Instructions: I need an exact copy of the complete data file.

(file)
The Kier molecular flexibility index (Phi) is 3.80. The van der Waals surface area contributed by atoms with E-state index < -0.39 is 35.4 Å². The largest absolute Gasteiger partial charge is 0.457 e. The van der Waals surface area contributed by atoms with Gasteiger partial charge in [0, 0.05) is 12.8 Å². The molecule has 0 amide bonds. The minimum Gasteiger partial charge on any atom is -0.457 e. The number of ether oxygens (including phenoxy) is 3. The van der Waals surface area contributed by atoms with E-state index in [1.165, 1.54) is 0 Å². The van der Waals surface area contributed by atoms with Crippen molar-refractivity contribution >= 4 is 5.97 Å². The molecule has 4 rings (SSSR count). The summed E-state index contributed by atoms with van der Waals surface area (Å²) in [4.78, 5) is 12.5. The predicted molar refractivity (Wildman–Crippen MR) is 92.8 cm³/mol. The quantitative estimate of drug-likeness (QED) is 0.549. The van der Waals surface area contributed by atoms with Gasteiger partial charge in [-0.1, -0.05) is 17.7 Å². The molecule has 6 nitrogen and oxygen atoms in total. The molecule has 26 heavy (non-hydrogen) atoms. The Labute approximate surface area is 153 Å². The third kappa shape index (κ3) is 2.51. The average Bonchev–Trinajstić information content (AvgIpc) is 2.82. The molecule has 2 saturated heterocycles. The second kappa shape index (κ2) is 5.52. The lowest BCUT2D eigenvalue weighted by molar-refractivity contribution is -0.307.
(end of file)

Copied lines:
The Kier molecular flexibility index (Phi) is 3.80. The van der Waals surface area contributed by atoms with E-state index < -0.39 is 35.4 Å². The largest absolute Gasteiger partial charge is 0.457 e. The van der Waals surface area contributed by atoms with Gasteiger partial charge in [0, 0.05) is 12.8 Å². The molecule has 0 amide bonds. The minimum Gasteiger partial charge on any atom is -0.457 e. The number of ether oxygens (including phenoxy) is 3. The van der Waals surface area contributed by atoms with E-state index in [1.165, 1.54) is 0 Å². The van der Waals surface area contributed by atoms with Crippen molar-refractivity contribution >= 4 is 5.97 Å². The molecule has 4 rings (SSSR count). The summed E-state index contributed by atoms with van der Waals surface area (Å²) in [4.78, 5) is 12.5. The predicted molar refractivity (Wildman–Crippen MR) is 92.8 cm³/mol. The quantitative estimate of drug-likeness (QED) is 0.549. The van der Waals surface area contributed by atoms with Gasteiger partial charge in [-0.1, -0.05) is 17.7 Å². The molecule has 6 nitrogen and oxygen atoms in total. The molecule has 26 heavy (non-hydrogen) atoms. The Labute approximate surface area is 153 Å². The third kappa shape index (κ3) is 2.51. The average Bonchev–Trinajstić information content (AvgIpc) is 2.82. The molecule has 2 saturated heterocycles. The second kappa shape index (κ2) is 5.52. The lowest BCUT2D eigenvalue weighted by molar-refractivity contribution is -0.307.